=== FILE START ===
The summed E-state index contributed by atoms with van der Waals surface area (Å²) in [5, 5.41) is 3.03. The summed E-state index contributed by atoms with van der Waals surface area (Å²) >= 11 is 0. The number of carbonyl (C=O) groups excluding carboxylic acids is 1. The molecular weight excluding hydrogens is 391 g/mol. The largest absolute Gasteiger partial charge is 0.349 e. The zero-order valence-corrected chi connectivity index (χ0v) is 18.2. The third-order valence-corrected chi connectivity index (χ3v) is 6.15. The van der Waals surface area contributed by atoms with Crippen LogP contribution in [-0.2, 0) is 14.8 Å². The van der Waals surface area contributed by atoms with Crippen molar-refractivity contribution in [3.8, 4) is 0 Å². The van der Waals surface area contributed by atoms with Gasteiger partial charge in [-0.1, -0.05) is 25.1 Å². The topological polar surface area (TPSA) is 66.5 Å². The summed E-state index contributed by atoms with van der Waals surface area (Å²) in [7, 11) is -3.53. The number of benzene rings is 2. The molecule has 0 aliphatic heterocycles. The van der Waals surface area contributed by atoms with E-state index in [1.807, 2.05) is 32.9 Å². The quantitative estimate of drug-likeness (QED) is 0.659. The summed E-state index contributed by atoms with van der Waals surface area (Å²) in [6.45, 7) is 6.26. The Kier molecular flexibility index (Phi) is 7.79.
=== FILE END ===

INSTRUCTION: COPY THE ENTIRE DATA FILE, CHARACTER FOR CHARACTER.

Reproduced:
The summed E-state index contributed by atoms with van der Waals surface area (Å²) in [5, 5.41) is 3.03. The summed E-state index contributed by atoms with van der Waals surface area (Å²) >= 11 is 0. The number of carbonyl (C=O) groups excluding carboxylic acids is 1. The molecular weight excluding hydrogens is 391 g/mol. The largest absolute Gasteiger partial charge is 0.349 e. The zero-order valence-corrected chi connectivity index (χ0v) is 18.2. The third-order valence-corrected chi connectivity index (χ3v) is 6.15. The van der Waals surface area contributed by atoms with Crippen LogP contribution in [-0.2, 0) is 14.8 Å². The van der Waals surface area contributed by atoms with Crippen molar-refractivity contribution in [3.8, 4) is 0 Å². The van der Waals surface area contributed by atoms with Gasteiger partial charge in [-0.1, -0.05) is 25.1 Å². The topological polar surface area (TPSA) is 66.5 Å². The summed E-state index contributed by atoms with van der Waals surface area (Å²) in [7, 11) is -3.53. The number of benzene rings is 2. The molecule has 0 aliphatic heterocycles. The van der Waals surface area contributed by atoms with E-state index in [1.807, 2.05) is 32.9 Å². The quantitative estimate of drug-likeness (QED) is 0.659. The summed E-state index contributed by atoms with van der Waals surface area (Å²) in [6.45, 7) is 6.26. The Kier molecular flexibility index (Phi) is 7.79.